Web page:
Conclusion Top


Thus, it can be concluded that cellphones can be used safely in a dental operatory without the fear of interference of EMI on EWL. Further, in vitro and in vivo studies with different parameters may be beneficial to confirm the results of the present study.

Financial support and sponsorship

Nil.

Conflicts of interest

There are no conflicts of interest.

 
   References Top

1.
Morita J. Apex locator Root ZX Mini Operation Instructions, Operation. J. Morita Mfg. Corp; 2011. p. 26.  Back to cited text no. 1
    
2.
Lawrentschuk N, Bolton DM. Mobile phone interference with medical equipment and its clinical relevance: A systematic review. Med J Aust 2004;181:145-9.  Back to cited text no. 2
    
3.
Hietanen M, Sibakov V. Electromagnetic interference from GSM and TETRA phones with life-support medical devices. Ann Ist Super Sanita 2007;43:204-7.  Back to cited text no. 3
    
4.
Hurstel J, Guivarc'h M, Pommel L, Camps J, Tassery H, Cohen S, et al. Do cell phones affect establishing electronic working length? J Endod 2015;41:943-6.  Back to cited text no. 4
    
5.
Kim E, Lee SJ. Electronic apex locator. Dent Clin North Am 2004;48:35-54.  Back to cited text no. 5
    
6.
Lucena C, López JM, Martín JA, Robles V, González-Rodríguez MP. Accuracy of working length measurement: Electronic apex locator versus cone-beam computed tomography. Int Endod J 2014;47:246-56.  Back to cited text no. 6
    
7.
Kim E, Marmo M, Lee CY, Oh NS, Kim IK. An in vivo comparison of working length determination by only root-ZX apex locator versus combining root-ZX apex locator with radiographs using a new impression technique. Oral Surg Oral Med Oral Pathol Oral Radiol Endod 2008;105:e79-83.  Back to cited text no. 7
    
8.
Gordon MP, Chandler NP. Electronic apex locators. Int Endod J 2004;37:425-37.  Back to cited text no. 8
    
9.
Khursheed I, Bansal R, Bansal T, Singh HP, Yadav M, Reddy KJ. A comparative evaluation of working length with digital radiography and third generation apex locator (ProPex) in the presence of various intracanal irrigants: An in viv/ex vivo study. Dent Res J (Isfahan) 2014;11:56-60.  Back to cited text no. 9
    
10.
Akisue E, Gavini G, de Figueiredo JA. Influence of pulp vitality on length determination by using the elements diagnostic unit and apex locator. Oral Surg Oral Med Oral Pathol Oral Radiol Endod 2007;104:e129-32.  Back to cited text no. 10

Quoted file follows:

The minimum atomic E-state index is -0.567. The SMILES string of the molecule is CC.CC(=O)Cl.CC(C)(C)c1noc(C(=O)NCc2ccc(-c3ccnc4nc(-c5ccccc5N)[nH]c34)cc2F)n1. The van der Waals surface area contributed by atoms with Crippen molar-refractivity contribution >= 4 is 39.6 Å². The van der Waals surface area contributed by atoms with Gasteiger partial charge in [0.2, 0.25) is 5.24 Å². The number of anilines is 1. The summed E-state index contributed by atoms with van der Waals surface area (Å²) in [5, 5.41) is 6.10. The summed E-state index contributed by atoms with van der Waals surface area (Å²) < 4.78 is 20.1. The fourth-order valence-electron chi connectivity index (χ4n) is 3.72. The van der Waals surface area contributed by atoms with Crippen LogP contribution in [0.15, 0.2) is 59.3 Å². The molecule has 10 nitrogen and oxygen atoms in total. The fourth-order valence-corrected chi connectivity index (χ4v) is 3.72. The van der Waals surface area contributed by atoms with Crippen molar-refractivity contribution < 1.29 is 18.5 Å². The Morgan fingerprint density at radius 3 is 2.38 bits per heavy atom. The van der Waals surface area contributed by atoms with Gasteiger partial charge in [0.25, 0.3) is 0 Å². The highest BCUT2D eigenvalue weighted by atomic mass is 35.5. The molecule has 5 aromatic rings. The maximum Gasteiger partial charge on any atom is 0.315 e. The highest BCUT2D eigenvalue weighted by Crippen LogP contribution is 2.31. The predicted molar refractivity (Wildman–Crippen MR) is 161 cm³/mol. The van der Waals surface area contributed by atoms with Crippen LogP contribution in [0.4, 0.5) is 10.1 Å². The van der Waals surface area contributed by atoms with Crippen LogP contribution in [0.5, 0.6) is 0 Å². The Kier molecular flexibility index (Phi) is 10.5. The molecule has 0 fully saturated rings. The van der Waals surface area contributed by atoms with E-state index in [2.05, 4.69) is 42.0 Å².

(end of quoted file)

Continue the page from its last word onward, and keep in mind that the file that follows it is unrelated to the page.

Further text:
11.
Hayes DL, Wang PJ, Reynolds DW, Estes M 3rd, Griffith JL, Steffens RA, et al. Interference with cardiac pacemakers by cellular telephones. N Engl J Med 1997;336:1473-9.  Back to cited text no. 11
    
12.
Patel MB, Thaker JP, Punnam S, Jongnarangsin K. Pacemaker interference with an iPod. Heart Rhythm 2007;4:781-4.  Back to cited text no. 12
    
13.
Miller CS, Leonelli FM, Latham E. Selective interference with pacemaker activity by electrical dental devices. Oral Surg Oral Med Oral Pathol Oral Radiol Endod 1998;85:33-6.  Back to cited text no. 13
    
14.
Madigan JD, Choudhri AF, Chen J, Spotnitz HM, Oz MC, Edwards N. Surgical management of the patient with an implanted cardiac device: Implications of electromagnetic interference. Ann Surg 1999;230:639-47.  Back to cited text no. 14
    
15.
Tandogan I, Temizhan A, Yetkin E, Guray Y, Ileri M, Duru E, et al. The effects of mobile phones on pacemaker function. Int J Cardiol 2005;103:51-8.  Back to cited text no. 15
    
16.
Trigano JA. Interferences and cardiac pacemakers – Defibrillators. Results of in vivo experiments and radio frequencies. Arch Mal Coeur Vaiss 2003;96:42-5.  Back to cited text no. 16
    
17.
Baranchuk A, Kang J, Shaw C, Campbell D, Ribas S, Hopman WM, et al. Electromagnetic interference of communication devices on ECG machines. Clin Cardiol 2009;32:588-92.  Back to cited text no. 17
    
18.
Sidhu P, Shankargouda S, Dicksit DD, Mahdey HM, Muzaffar D, Arora S. Evaluation of interference of cellular phones on electronic apex locators: An in vitro study. J Endod 2016;42:622-5.  Back to cited text no. 18
    
19.
Garofalo RR, Ede EN, Dorn SO, Kuttler S. Effect of electronic apex locators on cardiac pacemaker function. J Endod 2002;28:831-3.  Back to cited text no. 19
    
20.
Gomez G, Duran-Sindreu F, Jara Clemente F, Garofalo RR, Garcia M, Bueno R, et al. The effects of six electronic apex locators on pacemaker function: An in vitro study. Int Endod J 2013;46:399-405.  Back to cited text no. 20
    
21.
Sriman N, Prabhakar V, Bhuvaneswaran JS, Subha N. Interference of apex locator, pulp tester and diathermy on pacemaker function. J Conserv Dent 2015;18:15-9.  Back to cited text no. 21
[PUBMED]  [Full text]  

Top
Correspondence Address:
Umadevi Kiritsinh Gohil
Dentistry and Endodontics, Karnavati School of Dentistry, A/907, Uvarsad, Gandhinagar - 382 422, Gujarat
India
Login to access the Email id

Source of Support: None, Conflict of Interest: None


DOI: 10.4103/JCD.JCD_252_16

Rights and Permissions


    Figures

  [Figure 1], [Figure 2]
 
 
    Tables

  [Table 1], [Table 2]



 

Top
 
 
 
  Search
 
 
    Similar in PUBMED
   Search Pubmed for
   Search in Google Scholar for
 Related articles
    Email Alert *
    Add to My List *
* Registration required (free)  
 


    Abstract
   Introduction
    Materials and Me...
   Results
   Discussion
   Conclusion
    References
    Article Figures
    Article Tables

 Article Access Statistics
    Viewed883    
    Printed10    
    Emailed0    
    PDF Downloaded114    
    Comments [Add]    

Recommend this journal